An Alga That Caught The Eye!
The National Peatland Action Programme (NPAP) is a five-year Welsh Government funded programme. It has been set up to deliver peatland restoration across Wales and to provide national co-ordination of action. The aim is to deliver 600-800 hectares of restoration per year, and activity is delivered by NRW and partners across a range of land uses on both private and public land.
Degraded peatlands release greenhouse gases to the atmosphere, and therefore restoring them to their natural wet state is vitally important in our efforts to tackle the climate and nature emergencies.
Here Rob Bacon, Project Officer for NPAP, tells us about something that caught his eye while on a site visit to Carn Fflur in the Tywi forest…
Working with the National Peatland Action Programme takes you to some pretty secluded and remote places – that get a lot of rain! Whilst pondering how to restore an area of eroding bog back in October 2020 I noticed an odd-looking alga growing in a channel draining water from the bog.
I sent a specimen off to the Phycologist Chris Carter to see if he could tell us what it was. The first specimen lacked any visible reproductive structures and, luckily, a second specimen was obtained which had the necessary reproductive appendages (a rare observation, we are reliably informed).
© C.F.Carter (firstname.lastname@example.org)
The species is Batrachospermum turfosum that is now known as Paludicola turfosa following a recent taxonomic revision (Vis et al. 2020). It belongs to the ‘red algae’ (Phylum: Rhodophyta), a grouping of over 6,000 species worldwide of which most are marine, with only 3% that exist in freshwater habitats. The Freshwater Algal Flora of the British Isles (John et al. 2011) currently lists 22 freshwater species of red algae, although it will be interesting to see what this number increases to in the next version of the flora.
Given the lack of species records for a lot of freshwater algae, it is not possible to know if this is a first species record for Wales. The likelihood is that it is not an especially rare species as it is thought to be widespread across the northern hemisphere. However, it is likely that it is somewhat choosey as research in Finland suggest that it is typically found in small lakes that are acidic, low nutrient (oligotrophic) or humic (suspended humic material e.g. peaty) in nature. Note the orange colour in the image despite the algae actually being green. This is also supported by the fact that the specimens were accompanied by diatoms including the species Frustulia saxonica that likes electrolyte poor freshwater habitats and raised bogs and is an indicator of good ecological condition.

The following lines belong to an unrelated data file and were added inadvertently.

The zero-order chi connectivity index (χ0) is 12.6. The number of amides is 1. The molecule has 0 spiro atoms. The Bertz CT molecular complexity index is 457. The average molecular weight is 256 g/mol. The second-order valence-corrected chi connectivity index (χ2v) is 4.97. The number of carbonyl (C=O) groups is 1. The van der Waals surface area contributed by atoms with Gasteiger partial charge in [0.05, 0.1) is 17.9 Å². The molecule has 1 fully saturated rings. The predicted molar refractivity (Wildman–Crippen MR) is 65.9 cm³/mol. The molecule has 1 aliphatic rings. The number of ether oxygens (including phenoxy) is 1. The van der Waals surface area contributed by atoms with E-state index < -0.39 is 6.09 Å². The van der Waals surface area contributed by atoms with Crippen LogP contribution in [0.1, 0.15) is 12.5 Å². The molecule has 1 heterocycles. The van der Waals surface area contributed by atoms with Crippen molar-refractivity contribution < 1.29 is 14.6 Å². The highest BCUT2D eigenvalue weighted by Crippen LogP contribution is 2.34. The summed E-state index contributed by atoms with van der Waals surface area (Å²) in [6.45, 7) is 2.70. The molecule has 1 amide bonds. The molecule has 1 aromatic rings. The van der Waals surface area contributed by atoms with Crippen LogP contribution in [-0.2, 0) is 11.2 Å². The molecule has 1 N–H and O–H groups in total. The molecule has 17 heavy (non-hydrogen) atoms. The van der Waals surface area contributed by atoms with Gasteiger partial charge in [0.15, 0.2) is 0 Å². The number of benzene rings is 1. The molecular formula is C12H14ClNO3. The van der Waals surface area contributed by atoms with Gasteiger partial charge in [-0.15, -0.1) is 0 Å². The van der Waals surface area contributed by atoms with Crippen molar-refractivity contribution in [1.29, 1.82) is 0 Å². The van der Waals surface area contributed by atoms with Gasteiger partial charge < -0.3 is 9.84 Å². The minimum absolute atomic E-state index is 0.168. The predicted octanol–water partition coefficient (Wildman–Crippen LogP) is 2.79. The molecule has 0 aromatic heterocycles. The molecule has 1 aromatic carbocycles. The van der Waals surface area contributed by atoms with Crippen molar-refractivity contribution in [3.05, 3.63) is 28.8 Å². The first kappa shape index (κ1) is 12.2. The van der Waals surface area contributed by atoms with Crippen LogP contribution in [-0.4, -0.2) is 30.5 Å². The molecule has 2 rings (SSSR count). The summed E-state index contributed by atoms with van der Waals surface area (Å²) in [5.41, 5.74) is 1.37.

Current recording of freshwater algae across the British Isles is very limited. The Natural History Museum in London are currently revising the British Checklist for Desmid algae – a beautiful group of freshwater algae typically found in low pH environments. Desmids can be found growing amongst submerged vegetation e.g. Sphagnum cuspidatum or in the bladders of the carnivorous bladderwort plant (Utricularia sp.).
Given the limited recording of freshwater algae, it is hard to know whether there are any particular strongholds for freshwater algae diversity. The best we have are the Important Plant Areas for Algae produced by Plantlife which includes a handful of sites in Wales, including:-
- Pant y Llyn near Builth Wells (50+ Desmids including 3 UK Red List Species)
- Cader Idris & the Capel Curig area (over 1,500 species of freshwater algae including 600+ desmids)
- Cwm Bochlwyd (Around 150 species of Desmid)
Be sure to keep an eye out – we will!